Delhi’s smog tower impact too little, too close: Report | Latest News Delhi

A Delhi Pollution Control Committee (DPCC) team on Wednesday restarted the anti-smog tower at Connaught Place, a day after the Supreme Court ordered the administration to immediately operationalise the 24-metre tall, giant air purifier fitted with fans and an array of filters.

The smog tower at Connaught Place was installed following an apex court order on January 13, 2020 at a cost of around <span class=
The smog tower at Connaught Place was installed following an apex court order on January 13, 2020 at a cost of around 25 crore. (Sanchit Khanna/ HT Photo)

But a report on its efficacy, submitted by IIT-Bombay on September 30, found that only a surrounding area 20m away had the most improvement in air quality, with the gains dropping the farther someone went from it.

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At best, roughly 500m away and in a downwind direction, there was an 18% improvement in the amount of dust and ultrafine particulate matter, but these gains were less in a direction that was upwind from the tower.

HT has seen a copy of the report, which the Delhi government is likely to share with the Supreme Court.

The smog tower at Connaught Place was installed following an apex court order on January 13, 2020 at a cost of around 25 crore. The tower was opened by chief minister Arvind Kejriwal in August 2021.

Assuming the report’s 18% reduction assessment as the best case scenario, a back-of-the-hand calculation shows that such a solution is still far from adequate. Take for instance the average PM2.5 concentration in Delhi at 10pm on Thursday, which was at a little over 265.1ug/m3. An 18% reduction would still mean someone standing 500m away from the tower, in the right downwind direction, would still be inhaling roughly 217.1ug/m3 of PM2.5, or roughly 5.4 times what is considered safe quanitites to be exposed to.

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Experts said the report underscores that smog towers such as these are not viable, at-scale solutions. “We can use these structures at locations outside hospitals, to simply reduce exposure there, however, this is not a solution to Delhi’s pollution problem. Instead, we need to cut down emissions at source,” said Sunil Dahiya, analyst at the Centre for Research on Energy and Clean Air (CREA).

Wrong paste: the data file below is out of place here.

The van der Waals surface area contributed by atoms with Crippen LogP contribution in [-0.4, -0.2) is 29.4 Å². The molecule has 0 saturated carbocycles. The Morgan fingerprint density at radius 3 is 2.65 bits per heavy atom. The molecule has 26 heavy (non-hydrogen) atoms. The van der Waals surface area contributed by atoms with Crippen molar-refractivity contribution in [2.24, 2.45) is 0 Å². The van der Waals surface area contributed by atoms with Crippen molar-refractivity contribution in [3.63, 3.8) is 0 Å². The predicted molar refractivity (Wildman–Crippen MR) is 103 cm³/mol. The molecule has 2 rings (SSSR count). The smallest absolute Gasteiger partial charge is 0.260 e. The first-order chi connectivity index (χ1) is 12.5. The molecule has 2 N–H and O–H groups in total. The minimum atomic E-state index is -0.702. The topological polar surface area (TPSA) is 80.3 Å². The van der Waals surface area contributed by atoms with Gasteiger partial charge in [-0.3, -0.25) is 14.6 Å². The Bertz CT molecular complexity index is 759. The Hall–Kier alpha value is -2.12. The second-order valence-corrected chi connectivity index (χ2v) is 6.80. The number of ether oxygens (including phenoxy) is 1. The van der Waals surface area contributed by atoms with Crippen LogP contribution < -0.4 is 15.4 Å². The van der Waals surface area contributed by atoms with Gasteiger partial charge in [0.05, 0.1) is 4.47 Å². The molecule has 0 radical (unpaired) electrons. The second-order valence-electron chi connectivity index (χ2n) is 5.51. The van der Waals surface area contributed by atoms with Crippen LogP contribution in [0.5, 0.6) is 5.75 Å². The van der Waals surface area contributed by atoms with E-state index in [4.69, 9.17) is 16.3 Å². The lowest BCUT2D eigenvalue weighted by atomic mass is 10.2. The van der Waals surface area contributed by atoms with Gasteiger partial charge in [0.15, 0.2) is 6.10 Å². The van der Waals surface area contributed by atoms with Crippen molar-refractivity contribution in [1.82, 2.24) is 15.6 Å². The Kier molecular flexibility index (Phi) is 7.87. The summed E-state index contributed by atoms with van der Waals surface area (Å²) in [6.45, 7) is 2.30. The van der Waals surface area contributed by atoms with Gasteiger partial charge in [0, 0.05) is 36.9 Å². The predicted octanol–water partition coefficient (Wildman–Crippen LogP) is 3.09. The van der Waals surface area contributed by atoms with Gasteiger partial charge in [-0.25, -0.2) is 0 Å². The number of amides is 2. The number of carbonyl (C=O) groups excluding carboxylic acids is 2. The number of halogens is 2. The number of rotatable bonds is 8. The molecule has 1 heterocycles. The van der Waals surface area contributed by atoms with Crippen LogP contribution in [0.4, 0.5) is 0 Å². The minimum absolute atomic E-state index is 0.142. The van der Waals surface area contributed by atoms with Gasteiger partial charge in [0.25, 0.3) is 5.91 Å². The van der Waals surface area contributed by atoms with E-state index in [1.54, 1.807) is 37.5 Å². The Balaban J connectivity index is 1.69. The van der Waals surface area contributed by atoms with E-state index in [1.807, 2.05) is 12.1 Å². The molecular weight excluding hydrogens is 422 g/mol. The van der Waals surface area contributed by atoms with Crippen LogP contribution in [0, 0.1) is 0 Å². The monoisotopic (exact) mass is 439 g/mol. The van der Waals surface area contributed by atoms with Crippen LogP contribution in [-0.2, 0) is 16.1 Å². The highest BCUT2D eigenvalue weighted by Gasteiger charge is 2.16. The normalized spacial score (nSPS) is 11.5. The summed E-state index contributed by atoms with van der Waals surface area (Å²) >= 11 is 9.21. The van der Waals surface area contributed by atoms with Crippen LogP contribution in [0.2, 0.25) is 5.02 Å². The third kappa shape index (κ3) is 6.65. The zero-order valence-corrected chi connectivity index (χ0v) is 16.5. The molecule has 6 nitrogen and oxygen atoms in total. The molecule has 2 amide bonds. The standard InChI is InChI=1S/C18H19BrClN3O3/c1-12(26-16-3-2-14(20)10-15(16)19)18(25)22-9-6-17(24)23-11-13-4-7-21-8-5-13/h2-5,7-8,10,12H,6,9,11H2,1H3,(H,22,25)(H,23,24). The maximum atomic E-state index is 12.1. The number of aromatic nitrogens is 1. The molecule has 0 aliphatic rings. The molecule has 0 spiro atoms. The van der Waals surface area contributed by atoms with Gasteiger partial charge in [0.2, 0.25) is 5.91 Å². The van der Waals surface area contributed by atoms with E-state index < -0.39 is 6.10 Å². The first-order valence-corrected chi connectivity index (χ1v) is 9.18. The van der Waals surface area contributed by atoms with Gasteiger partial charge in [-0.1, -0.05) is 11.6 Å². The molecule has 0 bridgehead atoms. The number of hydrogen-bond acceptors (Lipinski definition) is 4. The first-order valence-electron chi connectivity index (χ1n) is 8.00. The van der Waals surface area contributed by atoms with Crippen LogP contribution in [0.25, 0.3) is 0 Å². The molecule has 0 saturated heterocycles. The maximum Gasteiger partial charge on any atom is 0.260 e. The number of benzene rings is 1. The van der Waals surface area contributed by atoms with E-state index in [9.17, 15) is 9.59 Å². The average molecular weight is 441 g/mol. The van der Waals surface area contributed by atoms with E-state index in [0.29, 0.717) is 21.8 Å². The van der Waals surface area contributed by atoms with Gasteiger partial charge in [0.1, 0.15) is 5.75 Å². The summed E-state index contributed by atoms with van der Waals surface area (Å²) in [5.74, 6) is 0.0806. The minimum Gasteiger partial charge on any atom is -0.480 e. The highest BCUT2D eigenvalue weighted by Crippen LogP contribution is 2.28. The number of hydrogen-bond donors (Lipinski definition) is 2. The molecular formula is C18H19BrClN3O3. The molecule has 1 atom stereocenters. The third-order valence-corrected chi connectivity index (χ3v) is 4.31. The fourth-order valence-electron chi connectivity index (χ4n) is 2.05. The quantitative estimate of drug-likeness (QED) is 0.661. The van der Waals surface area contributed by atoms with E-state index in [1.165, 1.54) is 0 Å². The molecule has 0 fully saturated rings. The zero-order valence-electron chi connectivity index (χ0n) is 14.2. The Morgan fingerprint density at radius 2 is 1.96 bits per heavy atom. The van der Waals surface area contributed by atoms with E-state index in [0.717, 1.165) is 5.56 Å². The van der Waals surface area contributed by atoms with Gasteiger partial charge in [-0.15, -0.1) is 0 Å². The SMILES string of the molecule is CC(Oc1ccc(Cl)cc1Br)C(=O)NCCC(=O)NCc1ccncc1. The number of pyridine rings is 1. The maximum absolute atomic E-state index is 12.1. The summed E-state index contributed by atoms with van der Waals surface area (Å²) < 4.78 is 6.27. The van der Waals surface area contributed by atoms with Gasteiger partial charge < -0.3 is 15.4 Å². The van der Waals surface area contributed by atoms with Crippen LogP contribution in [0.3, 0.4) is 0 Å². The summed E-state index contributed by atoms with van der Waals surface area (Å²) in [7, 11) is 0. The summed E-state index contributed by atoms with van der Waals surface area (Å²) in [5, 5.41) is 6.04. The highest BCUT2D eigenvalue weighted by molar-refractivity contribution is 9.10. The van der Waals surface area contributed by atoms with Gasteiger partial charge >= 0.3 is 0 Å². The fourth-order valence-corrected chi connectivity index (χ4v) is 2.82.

The IIT-Bombay report also went into the operational challenges involved in running the gigantic air filter. It recommended the facility be activated only in winter months since “it has negligible impact in the summer”, and suggested that future prototypes be scaled down in size, since maintenance was a problem, particularly in terms of filters and cost-efficiency.

Data from the report showed a notable drop in PM10 and PM2.5 concentration primarily at distances of 50m, 70m, and 100m. “A reduction of 40-43% for PM10 and 35-36% for PM2.5 is observed at 50m in the southeast direction. Similarly, in the southeast direction at 70m, a reduction of 33-37% and 30-34% was observed for PM10 and for PM2.5 respectively. At 100m in the northwest direction, a reduction of 8-17% for PM10 and 12-18% for PM2.5 was seen,” it said, in the context of one reading when the winds were from the northwesterly direction.

The institute based its report on a study conducted between October 2022 and February 2023.

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“Since winter is a season when severe pollution episodes occur (around 350 μg/m3 for PM10) in Delhi and elsewhere, this air cleaning system is indeed useful in providing relief within its zone of influence. In contrast the pollution levels are generally low in summer and rainy seasons (less than the regulatory limits) and hence there is no need for operating it,” the report said, stating it would also reduce its operational costs further.

However, in signalling some assumptions and specifying caveats, the report exposes how futile such towers may be in Delhi at the moment. For instance, the report estimates that 19,500 people will be benefited by the 18% reduction in pollution within a .78 square km radius of the smog tower, but it does not take into account the fact that tower is located next to a main road, and not a packed settlement. It also cautions that high winds or surrounding buildings can impede its efficiency, making its use case extremely limited.

It said there was a need to improve the overall cost-to-performance efficiency, with clogged filters creating air leaks after some time. “It is also recommended that attention be paid towards re-engineering the system to make it more efficient. The cost benefit analysis should also be carried out by considering the installation cost and the cost of operation and maintenance…” the report said, stating there are chances of the filters getting dislodged after being choked with pollutants.

IIT-Bombay also recommended that the overall size of the tower be reduced, noting that its current 24m height is one of the reasons for maintenance issues.

The tower has 40 large fans that draw air from the top of a special canopy structure and release clean air below – each fan is a 25 horsepower motor.

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